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All About the Dividends

By Benjamin Shepherd on January 18, 2012

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For just the second time since 1947, the dividend yield on the S&P 500 exceeds the yield on 10-year US Treasury notes. The S&P 500 currently yields 2.2 percent, while 10-year Treasuries yield just 1.85 percent.

The last time this scenario occurred was during the 2008-09 financial crisis, so that suggests investors are extremely skeptical about equities’ future growth prospects. Indeed, the price-to-earnings multiple of the S&P 500 continues to compress, as investors consider the possibility that the developed world could fall into a recession later this year.

Source: Bloomberg

That outlook continues to drive extraordinary demand for US Treasury bonds. That huge demand was reflected in the most recent sale of 10-year issues, which fetched historically low prices and yielded just 1.91 percent.

Although it’s difficult to find value among bonds in such an environment, equity-income funds still offer decent values. And if stock prices remain depressed during 2012, dividends will likely be the major source of investors’ returns, just as they were in 2011.

Among equity-income exchange-traded funds (ETF), I favor iShares Dow Jones Select Dividend Index (NYSE: DVY). The ETF currently yields 3.4 percent and its average daily trading volume offers ample liquidity.

The ETF tracks the Dow Jones US Select Dividend Index, a basket of the 100 highest-yielding stocks in the Dow Jones US Index. But stocks aren’t selected for the index solely on the basis of yield, they also must pass a number of qualitative screens.

The first screen removes names that have dividend-per-share ratios below their five-year average. The next step eliminates stocks with payout ratios of greater than 60 percent. From there, the screening process removes any stocks whose history of paying dividends is less than five years, as well as any stocks whose average daily trading volume is below 200,000 shares.

Once the screening process is complete, the index is created using a yield-weighted methodology, with no position exceeding 10 percent of assets.

The selection process is then repeated each December.

The fund’s focus on yield means that its holdings skew toward value names. Additionally, the ETF’s portfolio has a substantial tilt toward smaller-cap stocks: mid-cap stocks comprise more than a third of assets, and small caps comprise 14.9 percent of assets.

From a sector perspective, the fund’s three largest allocations are to utilities (31.1 percent of assets), consumer staples (15.9 percent) and industrials (14.9 percent). These are cyclical sectors, so the ETF can suffer heavy losses during economic downturns.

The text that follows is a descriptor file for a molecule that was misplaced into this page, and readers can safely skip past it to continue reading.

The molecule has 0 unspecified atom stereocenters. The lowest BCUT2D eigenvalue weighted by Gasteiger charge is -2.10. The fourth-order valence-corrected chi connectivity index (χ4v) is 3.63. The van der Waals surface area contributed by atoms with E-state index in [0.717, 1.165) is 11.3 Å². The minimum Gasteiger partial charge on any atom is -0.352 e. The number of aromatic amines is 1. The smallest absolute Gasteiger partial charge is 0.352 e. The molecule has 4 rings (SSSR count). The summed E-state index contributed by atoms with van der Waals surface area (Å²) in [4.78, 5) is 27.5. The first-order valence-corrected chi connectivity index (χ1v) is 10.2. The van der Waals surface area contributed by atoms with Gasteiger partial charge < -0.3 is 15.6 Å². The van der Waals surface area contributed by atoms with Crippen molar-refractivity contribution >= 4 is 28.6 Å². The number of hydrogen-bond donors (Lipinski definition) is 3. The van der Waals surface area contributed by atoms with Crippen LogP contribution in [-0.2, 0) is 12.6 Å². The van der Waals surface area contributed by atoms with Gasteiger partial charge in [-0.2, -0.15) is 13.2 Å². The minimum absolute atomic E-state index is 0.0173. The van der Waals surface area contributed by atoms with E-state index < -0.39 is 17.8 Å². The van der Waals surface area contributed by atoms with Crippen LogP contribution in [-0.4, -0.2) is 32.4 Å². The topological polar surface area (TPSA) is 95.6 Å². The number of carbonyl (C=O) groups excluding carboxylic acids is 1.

Despite the greater risk resulting from its smaller-cap, cyclical holdings, the ETF’s yield and its low 0.40 percent expense ratio make it an excellent option for long-term investors.

SPDR S&P International Dividend (NYSE: DWX) is also worth noting because of its attractive 6.2 percent yield. The ETF tracks an index comprised of the 100 highest-yielding common stocks and American depository receipts listed on the primary exchanges of the S&P/Citigroup Broad Market Index. Like iShares Dow Jones Select Dividend Index, the ETF screens stocks for quality and liquidity in addition to payouts.

From a sector perspective, the fund’s allocations to communications companies (25.9 percent of assets), utilities (17.8 percent) and industrials (11.4 percent) provide defensive positioning. However, the fund’s 54.9 percent allocation to European stocks could prove problematic if the region’s debt crisis deepens. Fortunately, the ETF focuses on essential services instead of more speculative fare, so it should produce a positive return this year.

SPDR S&P International Dividend has a reasonable 0.45 percent expense ratio, so it’s a great way to add some additional income to your portfolio.

What’s New

The pace of ETF launches slowed during the holidays, but a bevy of new ETFs hit the market last week.

Volatility was a key theme in last week’s launches, with Invesco PowerShares Capital Management launching PowerShares S&P Emerging Markets Low Volatility Portfolio (NYSE: EELV) and PowerShares S&P International Developed Low Volatility Portfolio (NYSE: IDLV).

The emerging markets fund tracks the 200 least volatile stocks in the S&P Emerging BMI plus Large Mid Cap Index, while the developed market fund tracks the 200 least volatile names in the S&P Developed ex US and South Korea Large Mid Cap BMI Index.

Each fund charges a 0.25 percent expense ratio.

In a similar vein, Direxion launched Direxion S&P Latin America 40 Volatility Response Shares (NYSE: VLAT), Direxion S&P 500 Volatility Response Shares (NYSE: VSPY) and Direxion Risk Control S&P 1500 Volatility Response Shares (NYSE: VSPR).

All three funds use a strategy that involves shifting their exposures to equities and Treasury bonds based on market volatility. They use S&P Risk Control indexes that are based on an exponential volatility curve that dictates when the funds are allocated to equities and when they are allocated to Treasury bonds.

The S&P 500 fund will shift between the S&P 500 and Treasuries, the S&P 1500 fund will shift between the S&P 1500 Index–which includes large-cap, mid-cap and small-cap names–and Treasuries, and the Latin American fund will shift between the S&P Latin American 40 Index and Treasuries.

Each ETF charges a 0.45 percent annual expense ratio, which is relatively inexpensive given their intelligent indexing strategies.

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